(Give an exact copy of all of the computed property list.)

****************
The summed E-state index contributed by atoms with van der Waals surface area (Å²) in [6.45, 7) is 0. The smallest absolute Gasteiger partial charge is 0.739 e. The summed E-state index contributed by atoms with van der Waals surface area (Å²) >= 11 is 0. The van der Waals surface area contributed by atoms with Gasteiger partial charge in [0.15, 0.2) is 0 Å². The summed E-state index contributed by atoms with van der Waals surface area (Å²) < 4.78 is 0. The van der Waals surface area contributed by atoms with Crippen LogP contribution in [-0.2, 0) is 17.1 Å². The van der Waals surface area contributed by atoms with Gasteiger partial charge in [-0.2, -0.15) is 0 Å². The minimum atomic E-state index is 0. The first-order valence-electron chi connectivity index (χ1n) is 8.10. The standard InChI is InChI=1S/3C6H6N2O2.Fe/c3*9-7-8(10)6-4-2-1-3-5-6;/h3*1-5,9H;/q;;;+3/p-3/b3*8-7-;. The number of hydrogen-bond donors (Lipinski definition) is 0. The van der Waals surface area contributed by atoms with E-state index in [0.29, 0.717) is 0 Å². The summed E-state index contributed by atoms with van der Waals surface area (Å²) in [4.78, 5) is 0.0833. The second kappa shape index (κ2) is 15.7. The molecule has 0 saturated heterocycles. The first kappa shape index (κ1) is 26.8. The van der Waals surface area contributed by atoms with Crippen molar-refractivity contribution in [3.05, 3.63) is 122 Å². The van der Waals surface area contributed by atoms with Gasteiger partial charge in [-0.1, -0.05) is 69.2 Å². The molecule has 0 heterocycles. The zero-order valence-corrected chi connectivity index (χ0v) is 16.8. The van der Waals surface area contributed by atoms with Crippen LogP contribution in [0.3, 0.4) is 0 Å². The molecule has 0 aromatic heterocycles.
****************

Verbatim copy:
The summed E-state index contributed by atoms with van der Waals surface area (Å²) in [6.45, 7) is 0. The smallest absolute Gasteiger partial charge is 0.739 e. The summed E-state index contributed by atoms with van der Waals surface area (Å²) >= 11 is 0. The van der Waals surface area contributed by atoms with Gasteiger partial charge in [0.15, 0.2) is 0 Å². The summed E-state index contributed by atoms with van der Waals surface area (Å²) < 4.78 is 0. The van der Waals surface area contributed by atoms with Crippen LogP contribution in [-0.2, 0) is 17.1 Å². The van der Waals surface area contributed by atoms with Gasteiger partial charge in [-0.2, -0.15) is 0 Å². The minimum atomic E-state index is 0. The first-order valence-electron chi connectivity index (χ1n) is 8.10. The standard InChI is InChI=1S/3C6H6N2O2.Fe/c3*9-7-8(10)6-4-2-1-3-5-6;/h3*1-5,9H;/q;;;+3/p-3/b3*8-7-;. The number of hydrogen-bond donors (Lipinski definition) is 0. The van der Waals surface area contributed by atoms with E-state index in [0.29, 0.717) is 0 Å². The summed E-state index contributed by atoms with van der Waals surface area (Å²) in [4.78, 5) is 0.0833. The second kappa shape index (κ2) is 15.7. The molecule has 0 saturated heterocycles. The first kappa shape index (κ1) is 26.8. The van der Waals surface area contributed by atoms with Crippen molar-refractivity contribution in [3.05, 3.63) is 122 Å². The van der Waals surface area contributed by atoms with Gasteiger partial charge in [-0.1, -0.05) is 69.2 Å². The molecule has 0 heterocycles. The zero-order valence-corrected chi connectivity index (χ0v) is 16.8. The van der Waals surface area contributed by atoms with Crippen LogP contribution in [0.3, 0.4) is 0 Å². The molecule has 0 aromatic heterocycles.